Grassland Responses to a Changing Climate
Center for Ecosystem Science and Society
Northern Arizona University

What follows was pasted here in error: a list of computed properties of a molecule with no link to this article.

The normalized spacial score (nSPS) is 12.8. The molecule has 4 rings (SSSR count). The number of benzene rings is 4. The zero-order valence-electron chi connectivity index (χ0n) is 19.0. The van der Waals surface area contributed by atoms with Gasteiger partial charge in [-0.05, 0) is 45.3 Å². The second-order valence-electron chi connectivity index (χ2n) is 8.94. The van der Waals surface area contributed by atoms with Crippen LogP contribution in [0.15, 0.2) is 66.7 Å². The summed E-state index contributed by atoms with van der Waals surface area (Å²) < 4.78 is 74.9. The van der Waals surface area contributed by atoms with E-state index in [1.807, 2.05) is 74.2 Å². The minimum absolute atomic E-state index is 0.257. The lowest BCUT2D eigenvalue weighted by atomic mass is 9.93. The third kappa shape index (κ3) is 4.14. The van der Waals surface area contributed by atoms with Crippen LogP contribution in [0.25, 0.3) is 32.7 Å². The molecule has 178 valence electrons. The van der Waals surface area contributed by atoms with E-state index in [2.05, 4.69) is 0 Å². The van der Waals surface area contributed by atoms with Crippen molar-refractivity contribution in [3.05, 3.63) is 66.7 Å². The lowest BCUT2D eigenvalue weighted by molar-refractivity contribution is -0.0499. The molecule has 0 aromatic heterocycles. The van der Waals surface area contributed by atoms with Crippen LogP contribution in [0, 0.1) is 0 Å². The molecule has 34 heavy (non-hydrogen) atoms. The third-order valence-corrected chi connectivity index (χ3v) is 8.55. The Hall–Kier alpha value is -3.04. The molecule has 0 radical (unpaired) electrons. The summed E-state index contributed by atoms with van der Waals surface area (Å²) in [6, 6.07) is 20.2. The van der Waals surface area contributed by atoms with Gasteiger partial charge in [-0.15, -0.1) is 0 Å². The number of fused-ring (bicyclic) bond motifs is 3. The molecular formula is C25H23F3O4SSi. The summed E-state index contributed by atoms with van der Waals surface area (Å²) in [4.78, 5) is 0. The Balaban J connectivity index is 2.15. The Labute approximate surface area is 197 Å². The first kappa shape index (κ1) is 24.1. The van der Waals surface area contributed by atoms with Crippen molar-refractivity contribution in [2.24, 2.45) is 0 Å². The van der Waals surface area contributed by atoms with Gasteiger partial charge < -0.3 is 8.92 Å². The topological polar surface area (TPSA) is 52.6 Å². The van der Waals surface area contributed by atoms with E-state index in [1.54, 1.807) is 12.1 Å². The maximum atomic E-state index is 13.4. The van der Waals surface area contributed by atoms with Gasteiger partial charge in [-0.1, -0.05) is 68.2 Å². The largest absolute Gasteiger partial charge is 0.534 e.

As a result of climate change, much of the world is experiencing warmer temperatures and altered precipitation patterns, such as more frequent extreme droughts and large rainstorms. Given that grasslands cover 40% of the Earth’s land area and play a critical role in the global carbon cycle, it is important to understand how this ecosystem will respond to climate change. In this talk, I will present results from several different projects that explore grassland responses to various aspects of climate change. First, I will discuss the results of two field experiments and a complementary remote sensing project that examined the response of a semiarid shortgrass prairie (Colorado, USA) to more extreme precipitation patterns. We found this grassland to be highly sensitive to both the size and timing of large rain events (deluges), which are predicted to become more frequent in this region due to climate change. Next, I will present results from a modeling study that used repeat digital photography data from the PhenoCam Network to determine the climate drivers of spring green-up across all North American grasslands. Existing models poorly predict the timing of spring green-up in grasslands, likely because most do not incorporate water availability, a primary limiting factor for grassland plants. Our new models performed substantially better, with the best model requiring sufficient precipitation followed by warm temperatures to trigger spring onset in grassland ecosystems. Using this new model and projected future climate data, we found that spring is predicted to occur up to two weeks earlier across many North American grasslands within the next 100 years. Through a combination of fieldwork, remote sensing, and modeling studies, we can improve our understanding of how climate change will influence grassland ecosystems, and thus, the impact on the global carbon cycle.